In addition, religious values are also very important. Religion in African societies seems to be the fulcrum around which every activity revolves. Hence religious values are not toyed with. African traditional religion, wherever it is practised, has some defining characteristics. For instance, it possesses the concept of a Supreme Being which is invisible and indigenous. It holds a belief in the existence of the human soul and the soul does not die with the body. African traditional religion also has the belief that good and bad spirits do exist and that these spirits are what make communication with the Supreme Being possible. Above all, it holds a moral sense of justice and truth and the knowledge of the existence of good and evil (Umoh 2005: 68). African religious values seem to permeate every facet of the life of the African and the African believes that anything can be imbued with spiritual significance. The worship of different deities on different days goes on to show that the African people hold their religious values in high esteem. Sorcerers and diviners are seen to be mediating between God and man and interpreting God’s wishes to the mortal. The diviners, sorcerers and soothsayers help to streamline human behaviour in the society and people are afraid to commit offences because of the

Another point worth mentioning is the aesthetic values. The African concept of aesthetics is predicated on the fundamental traditional belief system which gave vent to the production of the art. Now art is usually seen as human enterprise concerned with the production of aesthetic objects. Thus, when a people in their leisure time try to produce or create objects that they consider admirable, their sense of aesthetic value is brought to bear. If we see art as being concerned with the production of aesthetic objects, then we can truly say of African aesthetic value that it is immensely rich. Let us have an example: the sense of beauty of the Ibibio people is epitomised in their fattened maidens whom they call mbopo. These fattened maidens are confined to a room where they are fed with traditional cuisines. The idea behind it is to prepare the maiden and make her look as good, healthy and beautiful as possible for her husband. This is usually done before marriage and after child birth. The Western model of beauty is not like this. It is often pictured as slim-looking young ladies who move in staggered steps. This shows that the African aesthetic value and sense of what is beautiful is markedly different. Aesthetic value is what informs a people’s arts and crafts as it affects their sense of what is beautiful as opposed to that which is ugly. The aesthetic value of a society influences the artist in his endeavour to produce aesthetic objects that are acceptable to the society in which he lives.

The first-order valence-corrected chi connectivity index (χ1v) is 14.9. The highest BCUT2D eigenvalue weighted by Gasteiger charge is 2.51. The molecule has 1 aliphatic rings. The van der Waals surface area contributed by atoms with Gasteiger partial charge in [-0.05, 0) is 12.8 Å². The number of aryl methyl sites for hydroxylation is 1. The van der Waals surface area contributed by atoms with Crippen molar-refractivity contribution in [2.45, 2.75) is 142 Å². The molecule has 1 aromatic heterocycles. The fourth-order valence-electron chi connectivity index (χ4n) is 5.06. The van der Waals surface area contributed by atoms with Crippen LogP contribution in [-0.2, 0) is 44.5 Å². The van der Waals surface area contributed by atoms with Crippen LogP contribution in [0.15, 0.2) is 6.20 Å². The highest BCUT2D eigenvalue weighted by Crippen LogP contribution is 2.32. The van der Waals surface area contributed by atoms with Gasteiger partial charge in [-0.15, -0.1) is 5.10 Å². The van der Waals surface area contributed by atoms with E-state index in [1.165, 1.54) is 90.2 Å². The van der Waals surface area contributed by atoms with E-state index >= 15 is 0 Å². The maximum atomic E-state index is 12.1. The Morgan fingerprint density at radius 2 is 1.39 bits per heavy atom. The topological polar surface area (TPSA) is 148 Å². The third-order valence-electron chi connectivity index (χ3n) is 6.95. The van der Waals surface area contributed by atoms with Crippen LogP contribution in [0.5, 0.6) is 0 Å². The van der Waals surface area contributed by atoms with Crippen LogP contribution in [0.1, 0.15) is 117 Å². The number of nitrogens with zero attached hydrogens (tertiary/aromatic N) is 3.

To conclude, since values are an integral part of culture and culture is what defines a people’s identity, then the values that a people hold are what differentiate them from other people. It does appear that cultures always try to maintain those values that are necessary for the survival of their people. Also having looked at some of the values that characterise the African culture, it is important to state here that these values are inextricably bound together and are to be comprehended in their totality as African cultural values.